Next, mix together the rolled oats, flour, cinnamon, brown sugar and salt. Large serving dishes can be used for the cold offerings. This idea stems from the tradition that Rosh Hashanah, the Jewish New Year, marks the creation of the world.
Stick to tradition if you haven’t, and break it if you have. Tradition is a very important part of being Jewish, but not everyone is a traditionalist. If you don’t like to conform, you can make your Rosh Hashanah memorable by doing just that. Set the table with a white tablecloth, serve two round loaves of challah to celebrate the new cyclical year, put out proper kiddush cups and do a ceremonial candlelighting. You should certainly serve apples and bits of challah to be dipped in honey, but you should say the traditional prayers before anyone takes a bite.
Rosh Hashanah, the Jewish New Year, is celebrated in late September or early October. The Chinese use the lunar calendar dating back 4,000 years to the waxing and the waning of the moon. Their New Year falls between January 21 and February 19. Hindus celebrate the first day of each season, so they celebrate four times each year.
Here is where I do have an issue religion-wise: when someone eliminates as a partner an incredible person just because their parents want them to marry within their religion. Do you know how many adults I run into whose parents torture them over having to marry within their religion?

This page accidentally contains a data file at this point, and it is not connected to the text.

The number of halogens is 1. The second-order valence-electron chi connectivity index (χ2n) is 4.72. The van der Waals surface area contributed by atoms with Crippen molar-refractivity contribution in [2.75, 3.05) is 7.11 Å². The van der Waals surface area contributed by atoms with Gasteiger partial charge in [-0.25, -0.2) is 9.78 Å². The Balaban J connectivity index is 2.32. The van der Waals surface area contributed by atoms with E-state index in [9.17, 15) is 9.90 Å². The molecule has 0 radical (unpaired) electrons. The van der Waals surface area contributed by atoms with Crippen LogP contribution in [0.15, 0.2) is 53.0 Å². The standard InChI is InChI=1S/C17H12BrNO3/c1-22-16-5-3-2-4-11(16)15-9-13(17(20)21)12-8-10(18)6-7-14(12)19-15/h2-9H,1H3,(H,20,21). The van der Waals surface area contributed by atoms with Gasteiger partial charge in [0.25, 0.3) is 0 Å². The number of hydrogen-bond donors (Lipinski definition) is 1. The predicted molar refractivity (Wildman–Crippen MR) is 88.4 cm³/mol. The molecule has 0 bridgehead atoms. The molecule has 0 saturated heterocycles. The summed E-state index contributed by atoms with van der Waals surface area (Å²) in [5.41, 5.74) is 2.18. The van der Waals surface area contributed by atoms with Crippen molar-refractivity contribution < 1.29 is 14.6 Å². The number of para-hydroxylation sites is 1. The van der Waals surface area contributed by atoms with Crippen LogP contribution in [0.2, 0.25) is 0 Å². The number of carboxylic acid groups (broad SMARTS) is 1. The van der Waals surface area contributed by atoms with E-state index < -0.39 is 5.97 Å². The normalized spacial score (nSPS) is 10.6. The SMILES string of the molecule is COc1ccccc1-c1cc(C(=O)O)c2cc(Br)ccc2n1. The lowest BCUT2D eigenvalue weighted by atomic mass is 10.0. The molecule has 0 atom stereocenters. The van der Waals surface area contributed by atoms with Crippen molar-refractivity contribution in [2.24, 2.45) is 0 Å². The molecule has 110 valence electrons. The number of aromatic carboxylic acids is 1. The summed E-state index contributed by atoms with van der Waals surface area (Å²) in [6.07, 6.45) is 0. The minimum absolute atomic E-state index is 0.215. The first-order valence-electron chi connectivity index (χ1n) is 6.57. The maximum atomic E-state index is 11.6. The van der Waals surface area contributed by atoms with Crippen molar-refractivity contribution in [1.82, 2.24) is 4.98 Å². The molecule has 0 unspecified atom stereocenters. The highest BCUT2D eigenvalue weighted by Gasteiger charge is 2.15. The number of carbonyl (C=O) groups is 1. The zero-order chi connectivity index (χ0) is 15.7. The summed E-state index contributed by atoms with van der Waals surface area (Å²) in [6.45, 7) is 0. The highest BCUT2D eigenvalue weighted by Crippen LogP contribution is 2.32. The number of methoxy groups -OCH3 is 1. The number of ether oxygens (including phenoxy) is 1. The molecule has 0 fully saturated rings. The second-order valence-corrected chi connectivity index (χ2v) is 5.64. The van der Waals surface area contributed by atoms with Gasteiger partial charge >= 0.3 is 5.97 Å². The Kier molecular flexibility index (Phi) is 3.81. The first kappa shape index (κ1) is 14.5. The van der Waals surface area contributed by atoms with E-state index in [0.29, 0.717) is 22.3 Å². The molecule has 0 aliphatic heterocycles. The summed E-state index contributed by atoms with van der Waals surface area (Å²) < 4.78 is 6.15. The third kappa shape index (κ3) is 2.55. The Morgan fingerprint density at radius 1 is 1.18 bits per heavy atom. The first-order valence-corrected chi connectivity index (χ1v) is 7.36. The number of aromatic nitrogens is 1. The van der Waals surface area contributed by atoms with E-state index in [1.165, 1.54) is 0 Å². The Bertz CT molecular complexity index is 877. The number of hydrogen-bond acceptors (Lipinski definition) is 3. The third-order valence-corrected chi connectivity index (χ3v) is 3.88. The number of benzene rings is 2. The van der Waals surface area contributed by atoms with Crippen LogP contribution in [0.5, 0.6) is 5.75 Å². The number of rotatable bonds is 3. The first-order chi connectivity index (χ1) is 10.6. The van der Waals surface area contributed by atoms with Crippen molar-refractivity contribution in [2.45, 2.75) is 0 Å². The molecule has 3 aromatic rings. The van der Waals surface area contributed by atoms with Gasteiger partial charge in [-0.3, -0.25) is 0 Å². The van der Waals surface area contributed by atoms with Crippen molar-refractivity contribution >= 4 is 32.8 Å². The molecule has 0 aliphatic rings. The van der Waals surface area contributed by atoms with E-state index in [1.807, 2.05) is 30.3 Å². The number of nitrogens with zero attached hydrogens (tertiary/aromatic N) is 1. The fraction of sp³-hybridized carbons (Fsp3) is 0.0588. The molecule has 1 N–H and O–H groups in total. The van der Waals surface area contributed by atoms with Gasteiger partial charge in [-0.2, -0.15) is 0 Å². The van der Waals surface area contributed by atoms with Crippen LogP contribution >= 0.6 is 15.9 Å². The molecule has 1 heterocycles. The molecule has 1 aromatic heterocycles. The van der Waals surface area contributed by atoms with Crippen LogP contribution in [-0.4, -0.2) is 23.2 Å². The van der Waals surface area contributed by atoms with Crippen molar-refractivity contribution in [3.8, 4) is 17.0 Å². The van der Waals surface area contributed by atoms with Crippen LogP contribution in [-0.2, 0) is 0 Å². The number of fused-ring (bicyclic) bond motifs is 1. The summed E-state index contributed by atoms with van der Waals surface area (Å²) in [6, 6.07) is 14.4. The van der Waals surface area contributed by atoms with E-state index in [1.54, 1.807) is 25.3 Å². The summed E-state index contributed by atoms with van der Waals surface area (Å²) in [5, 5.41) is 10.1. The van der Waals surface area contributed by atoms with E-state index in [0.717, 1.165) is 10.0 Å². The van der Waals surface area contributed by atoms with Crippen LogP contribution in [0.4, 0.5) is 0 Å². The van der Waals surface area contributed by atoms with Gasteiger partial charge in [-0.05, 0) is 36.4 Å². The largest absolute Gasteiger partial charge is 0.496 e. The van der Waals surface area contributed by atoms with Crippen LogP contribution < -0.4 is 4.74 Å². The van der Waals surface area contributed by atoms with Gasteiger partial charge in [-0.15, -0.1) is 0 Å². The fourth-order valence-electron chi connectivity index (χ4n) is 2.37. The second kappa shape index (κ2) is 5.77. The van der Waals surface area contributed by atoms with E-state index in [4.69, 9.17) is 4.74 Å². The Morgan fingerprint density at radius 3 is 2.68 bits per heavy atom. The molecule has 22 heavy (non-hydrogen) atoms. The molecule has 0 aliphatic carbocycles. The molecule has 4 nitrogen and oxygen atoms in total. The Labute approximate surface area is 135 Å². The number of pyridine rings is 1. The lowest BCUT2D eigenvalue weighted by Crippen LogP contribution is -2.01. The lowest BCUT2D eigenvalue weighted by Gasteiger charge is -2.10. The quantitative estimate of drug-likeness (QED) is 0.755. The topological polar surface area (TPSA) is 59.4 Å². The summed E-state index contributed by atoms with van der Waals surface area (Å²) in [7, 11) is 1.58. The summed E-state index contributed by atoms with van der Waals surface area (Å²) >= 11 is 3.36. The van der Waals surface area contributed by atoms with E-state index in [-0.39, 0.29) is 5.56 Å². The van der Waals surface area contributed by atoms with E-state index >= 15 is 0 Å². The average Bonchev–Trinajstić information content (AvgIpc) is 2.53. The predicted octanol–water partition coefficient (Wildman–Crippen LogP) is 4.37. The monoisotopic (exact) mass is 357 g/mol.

Saturday is the most popular day of the week for weddings. However, it is always a good idea to consider religious observances. For devout Jews and Christians, weekend ceremonies may not be an option. The good news is that weekday wedding are much cheaper for everyone. Not only are reception halls more affordable during the week, but hotel rates are also cheaper. Of course, we are only talking about small savings here. If you truly have your heart set on a Saturday wedding, it doesn’t make much sense to switch to another day just to save a few hundred dollars.
I asked what many of the celebrations were like and he said that his family has celebrated ever since he was a young boy. Rosh Hashanah wasn’t for a couple of more days but he wanted to get in the spirit early and his family has a week-long cherishing of the event that includes eating apples and honey with bread.
I then kneaded the dough by hand on a marble pastry board for about 15 minutes using plenty of flour to prevent sticking and to make the dough very elastic.
Another trick of the trade is to cover the finished horn with lacquer to give the horn that beautiful shine, make it stronger, and hide those small defects. But the lacquer finish changes the sound of the shofar, again rendering it non-kosher.